As crotchety old, back in my day sportswriters never tired of pointing out, "people used to dress in suits and ties to go to a game."
Even when the prevailing fashion mood turned casual, it still wasn't common for the stands to visually reflect the uniforms being worn on the field of play. When the officially licensed team apparel business took off, it changed the visual landscape of sports, both inside and outside of stadiums and arenas. Team gear became popular enough that actual sports fandom became incidental. What really mattered in fashion was how cool it looked.
In turn, team uniforms were changed by this new era of marketing and maximizing revenue, as many franchises gave themselves makeovers, in an attempt to become the next L.A. Raiders or San Jose Sharks success story. Some of these attempts were more successful than others. The world of sports, like everything else at the moment, is on indefinite pause, but obsessing over the finer points has never had an offseason. So, there's no time like the present to dig into the best and worst redesigns that took place during the '80s and '90s team gear golden age.
Chicago White Sox:
A textbook example of going from complete irrelevance to best-seller overnight. With the Cubs soaking in the lion’s share of Chicago’s baseball spotlight, it seemed like the last instances when the White Sox appeared on the front pages were the days of Shoeless Joe Jackson and the Black Sox World Series scandal, and then their 1959 World Series loss to the Dodgers.Over the decades, the White Sox lurched from logo to logo and once owner Bill Veeck took the reigns of the franchise, from publicity stunt to publicity stunt. By 1990, the White Sox had settled into a completely generic look, white, navy blue and red color scheme, "SOX" spelled out in a forgettable typeface, suitable for a total afterthought of a baseball team. Then everything changed. In 1991, the White Sox opted for an old school, black and white color scheme, and a gothic script logo that hadn’t been seen since the early 60s. The new look's adoption in the aggressive culture of '90s rap allowed the "other" Sox to become, pretty much, the Raiders of baseball.
The cynical take on fashionable redesigns is that they are done purely for the sake of boosting merchandise revenue, with no thought to the history or traditions of the team. That’s not always false, but, sometimes, a total overhaul clicks totally into place. Case in point, the Los Angeles Kings. From their 1967 inception through 1988, the Kings played in traditional royal purple and gold colors that complimented their royal name, and matched the popular, established L.A. Lakers basketball team. On paper, this all made perfect sense, but the considerably larger amount of body coverage offered by the hockey uniform made this bright palette a bit milquetoast.The arrival of Wayne Gretzky in a blockbuster trade with the Edmonton Oilers changed everything. It was difficult to imagine the Great One showing off his powers dressed head to toe in purple or yellow. With this opening, new owner Bruce McNall sought to capitalize on the popularity of a different city neighbor, the Raiders, and a sleek, aggressive new identity was put in place, one that became the quintessential Kings look. After some more tinkering through the late 90s and 2000s, for the 2011-12 season, the Kings debuted a look based on the 1988-98 era uniform, and immediately won a Stanley Cup. Coincidence?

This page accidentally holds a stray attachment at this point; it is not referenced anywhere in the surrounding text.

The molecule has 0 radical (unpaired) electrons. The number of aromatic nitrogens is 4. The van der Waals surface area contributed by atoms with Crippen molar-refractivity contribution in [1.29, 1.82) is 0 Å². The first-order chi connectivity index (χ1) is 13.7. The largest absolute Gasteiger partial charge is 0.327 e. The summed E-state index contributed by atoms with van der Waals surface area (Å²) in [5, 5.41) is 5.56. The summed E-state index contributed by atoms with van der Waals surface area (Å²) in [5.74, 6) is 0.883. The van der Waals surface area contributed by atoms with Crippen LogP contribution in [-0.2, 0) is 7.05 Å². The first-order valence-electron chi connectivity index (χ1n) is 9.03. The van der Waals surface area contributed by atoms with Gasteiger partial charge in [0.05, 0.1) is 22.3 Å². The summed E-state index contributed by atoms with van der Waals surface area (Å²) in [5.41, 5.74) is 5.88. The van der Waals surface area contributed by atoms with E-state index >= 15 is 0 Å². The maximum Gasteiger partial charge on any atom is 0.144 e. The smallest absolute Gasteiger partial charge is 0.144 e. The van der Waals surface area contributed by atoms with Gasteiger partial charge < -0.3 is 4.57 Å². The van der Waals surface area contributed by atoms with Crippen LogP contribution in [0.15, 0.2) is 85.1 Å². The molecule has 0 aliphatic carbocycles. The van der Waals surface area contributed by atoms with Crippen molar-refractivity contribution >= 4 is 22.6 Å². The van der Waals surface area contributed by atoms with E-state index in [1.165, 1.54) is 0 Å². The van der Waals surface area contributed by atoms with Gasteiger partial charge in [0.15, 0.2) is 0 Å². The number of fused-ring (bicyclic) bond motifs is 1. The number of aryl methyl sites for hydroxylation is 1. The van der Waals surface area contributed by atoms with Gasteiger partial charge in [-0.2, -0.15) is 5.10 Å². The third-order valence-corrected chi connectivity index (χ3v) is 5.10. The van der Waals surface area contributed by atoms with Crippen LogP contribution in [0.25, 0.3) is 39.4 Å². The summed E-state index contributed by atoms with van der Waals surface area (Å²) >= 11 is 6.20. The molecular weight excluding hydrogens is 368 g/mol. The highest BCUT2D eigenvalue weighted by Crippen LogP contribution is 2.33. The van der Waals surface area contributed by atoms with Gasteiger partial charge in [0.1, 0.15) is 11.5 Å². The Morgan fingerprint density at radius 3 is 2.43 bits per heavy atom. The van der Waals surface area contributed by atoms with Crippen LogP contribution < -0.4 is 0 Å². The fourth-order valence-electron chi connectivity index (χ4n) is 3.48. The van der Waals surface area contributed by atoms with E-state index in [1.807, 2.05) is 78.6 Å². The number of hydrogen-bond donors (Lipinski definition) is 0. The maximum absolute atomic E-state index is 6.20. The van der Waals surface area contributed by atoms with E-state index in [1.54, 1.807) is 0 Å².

As evidenced by the demand for merchandise featuring the design, there is, admittedly, a simple, retro charm to the 8-bit style of the Nuggets’ 80s logo. By 1993, however, the skyline logo was at the end of its original run. It wasn't so much old school as it was a dated look for a not very good basketball team, and something had to change. What replaced it was an underrated but nearly flawless makeover that relied on none of the trendy gimmicks of the time.The rainbow colors of an Apple IIe graphics card were swapped out for navy blue and dark metallic gold with deep red accents, while the jersey text was changed to a geographically appropriate, western inspired typeface that perfectly captured the Rocky Mountain, outdoors spirit of the name Denver Nuggets. It also helped that the high point in franchise history, the stunning, first round upset of the number 1 seeded Supersonics, occurred in the first season of this new look.
Tampa Bay Buccaneers:
Sometimes, the need for a fresh start is as much of a mental thing as it is an aesthetic thing. The ‘creamsicle’ Bucs uniforms featuring the classic Bucco Bruce logo were, perhaps, the most unique look in the NFL, and still retain a core of loyalists to this day. No one was ever going to confuse the Buccaneers with another team. The problem was, apart from the odd successful season, the Tampa Bay Buccaneers were synonymous with losing. Not just regular losing either, but the kind of seemingly permanent, hopeless futility that clouds an entire franchise. If your team lost to Tampa Bay, you immediately needed to know what cosmic tomfoolery could explain such a disastrous event. Ahead of the 1997 season, the creamsicle color scheme was exchanged for a unique combination of dark red, pewter, and a splash of orange, and Bruce was put out to pasture in favor of a more menacing jolly roger/ crossed swords logo. The new look turned out to be a statement of intent. A talented squad, featuring young talents like Warrick Dunn and Warren Sapp opened the season with five straight wins, and won their first playoff game since 1979.